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South Africa: Regulations implementing carbon tax

South Africa: Regulations implementing carbon tax

The final “carbon tax” regulations—Trade Exposure and Greenhouse Gas (“GHG”) Intensity Benchmark Regulations—have been published.

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The cost of the carbon tax can be reduced by the various allowances set out in the Carbon Tax Act No. 15 of 2019. The release of the regulations completes missing pieces of the carbon tax puzzle and provides taxpayers with much needed clarity on their carbon tax exposure.

Trade exposure allowance regulations

Section 10 of the Carbon Tax Act caters for entities that are trade-exposed and sensitive to international competitiveness. Essentially, the trade exposure allowance has been included to provide that South African industries remain competitive. A taxpayer may qualify for a trade exposure allowance of up to 10%, depending on the sector(s) and subsector(s) in which it operates. The level of allowances for different sectors remains largely unchanged between the draft and the final trade exposure allowance regulations, except for the manufacture of tobacco products and man-made fibres sector—for which the allowances are reduced to 7.06% and 4.45%, respectively (from 10%).

Other changes include the addition of a trade exposure allowance for the sugar industry, and a clarification that, for purposes of calculating the company-specific trade intensity, the monetary value of imported products relates only to the final product relevant to that company (and does not include imported values of raw materials).

GHG intensity benchmark regulations

Section 11 of the Carbon Tax Act provides for an additional 5% “performance allowance” for qualifying taxpayers. A taxpayer is required to compare its own emissions generated as a percentage of the emissions generated by the industry in which it operates. The formula takes into account the actual emission intensity of the taxpayer for a certain tax period relative to an approved emission intensity benchmark factor. In essence, taxpayers that perform better than an approved sector’s or subsector’s GHG emissions intensity benchmarks will qualify for a performance allowance.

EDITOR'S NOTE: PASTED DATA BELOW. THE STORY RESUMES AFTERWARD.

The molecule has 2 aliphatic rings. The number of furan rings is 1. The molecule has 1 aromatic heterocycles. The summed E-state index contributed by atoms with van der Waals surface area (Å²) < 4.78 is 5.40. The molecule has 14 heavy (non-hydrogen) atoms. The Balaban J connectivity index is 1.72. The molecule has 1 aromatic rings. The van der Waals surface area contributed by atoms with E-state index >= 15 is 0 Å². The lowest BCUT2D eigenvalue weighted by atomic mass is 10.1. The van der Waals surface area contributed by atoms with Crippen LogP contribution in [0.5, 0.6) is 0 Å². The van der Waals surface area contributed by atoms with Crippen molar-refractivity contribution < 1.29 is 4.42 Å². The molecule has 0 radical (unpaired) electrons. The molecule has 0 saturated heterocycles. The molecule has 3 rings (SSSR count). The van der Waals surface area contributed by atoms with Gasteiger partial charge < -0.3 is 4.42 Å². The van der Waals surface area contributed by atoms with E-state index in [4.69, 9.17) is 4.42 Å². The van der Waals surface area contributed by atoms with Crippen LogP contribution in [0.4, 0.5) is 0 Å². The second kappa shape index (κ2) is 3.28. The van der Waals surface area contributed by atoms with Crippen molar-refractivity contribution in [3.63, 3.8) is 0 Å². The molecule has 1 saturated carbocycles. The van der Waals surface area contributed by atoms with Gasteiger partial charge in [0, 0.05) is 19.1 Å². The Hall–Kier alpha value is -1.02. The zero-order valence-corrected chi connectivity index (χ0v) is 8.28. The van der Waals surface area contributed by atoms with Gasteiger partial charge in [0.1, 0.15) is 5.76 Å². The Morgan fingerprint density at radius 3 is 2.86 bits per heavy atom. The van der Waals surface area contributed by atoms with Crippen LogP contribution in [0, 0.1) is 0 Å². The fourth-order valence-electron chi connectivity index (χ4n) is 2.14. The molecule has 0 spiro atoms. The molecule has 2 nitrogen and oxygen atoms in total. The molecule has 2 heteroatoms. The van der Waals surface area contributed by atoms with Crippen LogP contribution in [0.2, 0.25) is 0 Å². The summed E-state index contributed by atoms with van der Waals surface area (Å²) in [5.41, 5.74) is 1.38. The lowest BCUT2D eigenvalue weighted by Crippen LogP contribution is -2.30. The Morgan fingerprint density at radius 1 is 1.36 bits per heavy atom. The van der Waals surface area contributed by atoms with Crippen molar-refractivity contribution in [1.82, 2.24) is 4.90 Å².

Under the draft GHG intensity benchmark regulations, there was no methodology for determining the applicable benchmark when multiple benchmarks or a range applied to a single activity. The final regulations now include a formula for such instances, in order to determine the applicable benchmark.

Additionally, following clarification on the “grid emission factor” (i.e., the emissions intensity of electricity generation in the grid) to be used when determining the relevant industry benchmark values, most sectors submitted revised, lower benchmark values. These submissions were accepted by National Treasury, and the regulations have been amended accordingly to reflect the lower benchmark values.


Read a June 2020 report [PDF 116 KB] prepared by the KPMG member firm in South Africa

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